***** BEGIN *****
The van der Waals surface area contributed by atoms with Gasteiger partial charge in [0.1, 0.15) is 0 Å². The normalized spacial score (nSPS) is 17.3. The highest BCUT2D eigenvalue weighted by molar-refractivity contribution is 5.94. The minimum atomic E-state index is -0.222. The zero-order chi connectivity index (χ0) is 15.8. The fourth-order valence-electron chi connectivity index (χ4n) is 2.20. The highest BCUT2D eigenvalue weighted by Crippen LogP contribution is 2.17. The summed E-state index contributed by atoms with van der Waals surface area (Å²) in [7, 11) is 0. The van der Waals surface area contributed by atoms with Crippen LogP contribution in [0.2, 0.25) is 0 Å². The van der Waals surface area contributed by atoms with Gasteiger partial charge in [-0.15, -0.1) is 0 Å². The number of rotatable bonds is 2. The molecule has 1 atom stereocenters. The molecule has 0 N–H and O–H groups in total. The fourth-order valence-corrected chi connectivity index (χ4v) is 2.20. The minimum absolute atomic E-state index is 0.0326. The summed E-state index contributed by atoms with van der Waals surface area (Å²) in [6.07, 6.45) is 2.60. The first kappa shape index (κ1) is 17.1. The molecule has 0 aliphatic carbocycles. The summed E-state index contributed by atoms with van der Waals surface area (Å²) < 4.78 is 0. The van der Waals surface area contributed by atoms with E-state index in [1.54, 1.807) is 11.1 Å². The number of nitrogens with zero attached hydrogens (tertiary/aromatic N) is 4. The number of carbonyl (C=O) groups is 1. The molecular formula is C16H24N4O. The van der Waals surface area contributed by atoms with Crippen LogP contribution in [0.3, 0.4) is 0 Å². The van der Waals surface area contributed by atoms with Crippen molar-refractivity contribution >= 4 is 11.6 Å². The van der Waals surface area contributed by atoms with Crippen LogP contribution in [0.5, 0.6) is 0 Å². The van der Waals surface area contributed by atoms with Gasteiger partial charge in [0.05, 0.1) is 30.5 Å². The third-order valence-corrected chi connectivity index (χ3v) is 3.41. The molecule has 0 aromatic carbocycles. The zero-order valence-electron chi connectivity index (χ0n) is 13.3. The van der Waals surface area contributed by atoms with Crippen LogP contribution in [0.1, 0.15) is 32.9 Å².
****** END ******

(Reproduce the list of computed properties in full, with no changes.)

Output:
The van der Waals surface area contributed by atoms with Gasteiger partial charge in [0.1, 0.15) is 0 Å². The normalized spacial score (nSPS) is 17.3. The highest BCUT2D eigenvalue weighted by molar-refractivity contribution is 5.94. The minimum atomic E-state index is -0.222. The zero-order chi connectivity index (χ0) is 15.8. The fourth-order valence-electron chi connectivity index (χ4n) is 2.20. The highest BCUT2D eigenvalue weighted by Crippen LogP contribution is 2.17. The summed E-state index contributed by atoms with van der Waals surface area (Å²) in [7, 11) is 0. The van der Waals surface area contributed by atoms with Crippen LogP contribution in [0.2, 0.25) is 0 Å². The van der Waals surface area contributed by atoms with Gasteiger partial charge in [-0.15, -0.1) is 0 Å². The number of rotatable bonds is 2. The molecule has 1 atom stereocenters. The molecule has 0 N–H and O–H groups in total. The fourth-order valence-corrected chi connectivity index (χ4v) is 2.20. The minimum absolute atomic E-state index is 0.0326. The summed E-state index contributed by atoms with van der Waals surface area (Å²) in [6.07, 6.45) is 2.60. The first kappa shape index (κ1) is 17.1. The molecule has 0 aliphatic carbocycles. The summed E-state index contributed by atoms with van der Waals surface area (Å²) < 4.78 is 0. The van der Waals surface area contributed by atoms with E-state index in [1.54, 1.807) is 11.1 Å². The number of nitrogens with zero attached hydrogens (tertiary/aromatic N) is 4. The number of carbonyl (C=O) groups is 1. The molecular formula is C16H24N4O. The van der Waals surface area contributed by atoms with Crippen LogP contribution in [0.3, 0.4) is 0 Å². The van der Waals surface area contributed by atoms with Crippen molar-refractivity contribution >= 4 is 11.6 Å². The van der Waals surface area contributed by atoms with Crippen LogP contribution in [0.5, 0.6) is 0 Å². The van der Waals surface area contributed by atoms with Gasteiger partial charge in [0.05, 0.1) is 30.5 Å². The third-order valence-corrected chi connectivity index (χ3v) is 3.41. The molecule has 0 aromatic carbocycles. The zero-order valence-electron chi connectivity index (χ0n) is 13.3. The van der Waals surface area contributed by atoms with Crippen LogP contribution in [0.1, 0.15) is 32.9 Å².